by Anson Au, University of Toronto
During the 2018-2019 academic year, Carol (name changed to protect her identity) ran for student president at one of the largest universities in Canada. Her platform was dressed up in the usual rhetoric for campaigns in student elections: fighting for more resources for students, ensuring students’ voices were heard and represented, and so on. But Carol was also vocal in advocating for the freedom of an ethnic group in China, making the controversial claim that the territory should be politically autonomous and separated from China and that the cultural history of this ethnic group was so distinct that they deserved independence.
Although this focus was independent of her official platform for the student presidency, Chinese students were quick to infuriate, especially after Carol won. A petition began online demanding Carol’s resignation or termination from her position, garnering over 11,000 signatures. The petition called for “awareness and protection of Chinese students’ own rights,” specifically disagreeing with Carol’s participation in political campaigns that went against Chinese history and challenged China’s sovereignty. The petition circulated widely on WeChat (the most popular social media app in China [Statista 2019]), where Chinese students also coordinated timed “attacks” on her social media profiles, leaving waves of comments on her Instagram pictures that disparaged her ideas, positions, and person.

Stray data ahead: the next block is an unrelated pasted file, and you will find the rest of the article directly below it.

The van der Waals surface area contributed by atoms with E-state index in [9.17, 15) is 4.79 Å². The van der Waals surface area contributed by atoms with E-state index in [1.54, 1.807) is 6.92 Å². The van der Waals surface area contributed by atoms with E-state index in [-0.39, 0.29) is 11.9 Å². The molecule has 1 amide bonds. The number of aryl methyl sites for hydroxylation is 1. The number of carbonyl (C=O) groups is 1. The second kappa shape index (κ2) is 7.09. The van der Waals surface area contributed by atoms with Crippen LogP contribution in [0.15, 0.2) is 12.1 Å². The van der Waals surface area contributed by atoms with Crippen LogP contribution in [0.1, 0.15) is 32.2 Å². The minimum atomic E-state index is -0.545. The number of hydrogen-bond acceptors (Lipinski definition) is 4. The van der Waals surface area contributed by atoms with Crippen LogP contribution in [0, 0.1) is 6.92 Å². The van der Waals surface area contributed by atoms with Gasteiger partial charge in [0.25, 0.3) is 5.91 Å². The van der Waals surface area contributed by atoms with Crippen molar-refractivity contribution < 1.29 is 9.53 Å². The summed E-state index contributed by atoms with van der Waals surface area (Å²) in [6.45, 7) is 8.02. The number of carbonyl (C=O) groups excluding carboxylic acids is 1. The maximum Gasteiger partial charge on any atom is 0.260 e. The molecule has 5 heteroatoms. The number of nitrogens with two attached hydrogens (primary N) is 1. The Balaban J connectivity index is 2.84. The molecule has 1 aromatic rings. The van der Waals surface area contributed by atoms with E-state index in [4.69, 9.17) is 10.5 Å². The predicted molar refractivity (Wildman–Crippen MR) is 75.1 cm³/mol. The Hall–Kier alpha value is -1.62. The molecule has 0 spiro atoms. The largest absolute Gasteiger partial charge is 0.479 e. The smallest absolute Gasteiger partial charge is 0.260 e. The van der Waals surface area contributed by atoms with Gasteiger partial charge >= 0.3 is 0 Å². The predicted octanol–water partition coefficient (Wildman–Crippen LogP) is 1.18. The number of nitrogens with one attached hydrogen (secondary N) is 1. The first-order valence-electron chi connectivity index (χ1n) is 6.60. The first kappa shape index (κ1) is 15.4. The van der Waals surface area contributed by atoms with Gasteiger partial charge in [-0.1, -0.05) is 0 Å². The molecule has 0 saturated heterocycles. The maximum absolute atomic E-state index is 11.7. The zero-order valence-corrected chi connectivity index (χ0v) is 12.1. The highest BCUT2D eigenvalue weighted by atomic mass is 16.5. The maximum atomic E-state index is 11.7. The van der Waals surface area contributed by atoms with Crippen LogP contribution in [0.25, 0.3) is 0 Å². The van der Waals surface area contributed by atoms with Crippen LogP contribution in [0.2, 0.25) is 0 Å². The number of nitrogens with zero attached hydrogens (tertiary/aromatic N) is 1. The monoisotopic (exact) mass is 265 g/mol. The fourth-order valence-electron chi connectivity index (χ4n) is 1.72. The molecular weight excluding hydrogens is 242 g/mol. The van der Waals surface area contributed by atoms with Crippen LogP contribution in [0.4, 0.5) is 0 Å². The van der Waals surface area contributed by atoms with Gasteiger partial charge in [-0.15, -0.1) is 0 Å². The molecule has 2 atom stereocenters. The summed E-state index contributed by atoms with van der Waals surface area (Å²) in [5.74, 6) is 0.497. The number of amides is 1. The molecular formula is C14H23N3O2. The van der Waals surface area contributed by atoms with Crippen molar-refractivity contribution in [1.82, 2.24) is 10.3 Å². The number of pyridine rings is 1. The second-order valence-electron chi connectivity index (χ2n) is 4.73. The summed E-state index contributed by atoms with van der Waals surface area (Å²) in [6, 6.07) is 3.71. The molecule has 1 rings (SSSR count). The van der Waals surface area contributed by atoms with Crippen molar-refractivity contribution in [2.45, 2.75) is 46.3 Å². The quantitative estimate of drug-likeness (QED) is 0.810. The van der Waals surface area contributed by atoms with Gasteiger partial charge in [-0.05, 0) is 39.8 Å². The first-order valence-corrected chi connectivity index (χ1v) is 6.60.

The entire event showcases something we’ve recently found out about social media, namely, that it can be a platform to facilitate collective action (Brym et al. 2014). But it also demonstrates something new: that collective organization is used to effect online action. The shift in the form of collective action that social media facilitates, from offline to online, signals important interpretive shifts in the nature of the digital public sphere and the role it plays in social life. For one, it means that the entire lifecycle of a social movement, from conception to organization to outcome, can stay online. More interestingly, it means that people see online profiles as something far more intimate to their selves than before (see also Au and Chew 2018). Profiles are no longer distant representations of themselves, but so proximal that slander on one’s profile is perceived to be equivalent to an attack on one’s self.
These dynamics are particularly important in transforming how the university acts a frontier for political conflict, when social media becomes the site, tool, and outcome of confrontation as tensions between contesting national imageries spill over into campus life.
Au, Anson, and Matthew Chew. 2018. “How Do You Feel? Managing Emotional Reaction, Conveyance, and Detachment on Facebook and Instagram.” Bulletin of Science, Technology & Society 37(3): 127-137. DOI: 10.1177/0270467618794375
Brym, Robert, Melissa Godbout, Andreas Hoffbauer, Gabe Menard, and Tony Huiquan Zhang. 2014. “Social Media in the 2011 Egyptian Uprising.” The British Journal of Sociology 65(2): 266-292. DOI: 10.1111/1468-4446.12080
Statista. 2019. “Most Popular Social Networks Worldwide as of January 2019, Ranked by Number of Active Users (in Millions).” Statista. Retrieved online April 22, 2019: https://www.statista.com/statistics/272014/global-social-networks-ranked-by-number-of-users/